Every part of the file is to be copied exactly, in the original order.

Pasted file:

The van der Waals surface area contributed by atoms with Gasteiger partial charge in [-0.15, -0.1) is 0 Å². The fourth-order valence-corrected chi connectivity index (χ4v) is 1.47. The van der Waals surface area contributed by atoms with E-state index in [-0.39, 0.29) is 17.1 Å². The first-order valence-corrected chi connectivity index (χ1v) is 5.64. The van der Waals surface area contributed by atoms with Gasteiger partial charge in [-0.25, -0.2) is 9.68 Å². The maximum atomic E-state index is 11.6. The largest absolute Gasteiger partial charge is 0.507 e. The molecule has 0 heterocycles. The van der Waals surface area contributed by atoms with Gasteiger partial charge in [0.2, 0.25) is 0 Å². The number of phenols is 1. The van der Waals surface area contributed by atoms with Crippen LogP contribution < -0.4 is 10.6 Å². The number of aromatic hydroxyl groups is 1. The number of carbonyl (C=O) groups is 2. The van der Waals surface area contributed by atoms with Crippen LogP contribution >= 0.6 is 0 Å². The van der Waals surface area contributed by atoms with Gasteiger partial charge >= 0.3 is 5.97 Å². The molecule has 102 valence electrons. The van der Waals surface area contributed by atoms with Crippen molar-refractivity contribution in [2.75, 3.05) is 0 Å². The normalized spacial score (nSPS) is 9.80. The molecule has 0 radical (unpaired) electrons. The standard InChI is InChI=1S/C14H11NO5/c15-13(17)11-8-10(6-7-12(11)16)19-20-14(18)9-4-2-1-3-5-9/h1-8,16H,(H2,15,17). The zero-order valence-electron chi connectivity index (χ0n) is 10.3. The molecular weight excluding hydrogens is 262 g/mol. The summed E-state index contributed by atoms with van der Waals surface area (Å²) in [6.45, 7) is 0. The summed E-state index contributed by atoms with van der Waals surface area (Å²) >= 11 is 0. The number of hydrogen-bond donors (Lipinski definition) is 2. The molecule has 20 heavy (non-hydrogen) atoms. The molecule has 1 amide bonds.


The van der Waals surface area contributed by atoms with Gasteiger partial charge in [-0.15, -0.1) is 0 Å². The fourth-order valence-corrected chi connectivity index (χ4v) is 1.47. The van der Waals surface area contributed by atoms with E-state index in [-0.39, 0.29) is 17.1 Å². The first-order valence-corrected chi connectivity index (χ1v) is 5.64. The van der Waals surface area contributed by atoms with Gasteiger partial charge in [-0.25, -0.2) is 9.68 Å². The maximum atomic E-state index is 11.6. The largest absolute Gasteiger partial charge is 0.507 e. The molecule has 0 heterocycles. The van der Waals surface area contributed by atoms with Gasteiger partial charge in [0.2, 0.25) is 0 Å². The number of phenols is 1. The van der Waals surface area contributed by atoms with Crippen LogP contribution < -0.4 is 10.6 Å². The number of aromatic hydroxyl groups is 1. The number of carbonyl (C=O) groups is 2. The van der Waals surface area contributed by atoms with Crippen LogP contribution >= 0.6 is 0 Å². The van der Waals surface area contributed by atoms with Gasteiger partial charge >= 0.3 is 5.97 Å². The molecule has 102 valence electrons. The van der Waals surface area contributed by atoms with Crippen molar-refractivity contribution in [2.75, 3.05) is 0 Å². The normalized spacial score (nSPS) is 9.80. The molecule has 0 radical (unpaired) electrons. The standard InChI is InChI=1S/C14H11NO5/c15-13(17)11-8-10(6-7-12(11)16)19-20-14(18)9-4-2-1-3-5-9/h1-8,16H,(H2,15,17). The zero-order valence-electron chi connectivity index (χ0n) is 10.3. The molecular weight excluding hydrogens is 262 g/mol. The summed E-state index contributed by atoms with van der Waals surface area (Å²) in [6.45, 7) is 0. The summed E-state index contributed by atoms with van der Waals surface area (Å²) >= 11 is 0. The number of hydrogen-bond donors (Lipinski definition) is 2. The molecule has 20 heavy (non-hydrogen) atoms. The molecule has 1 amide bonds.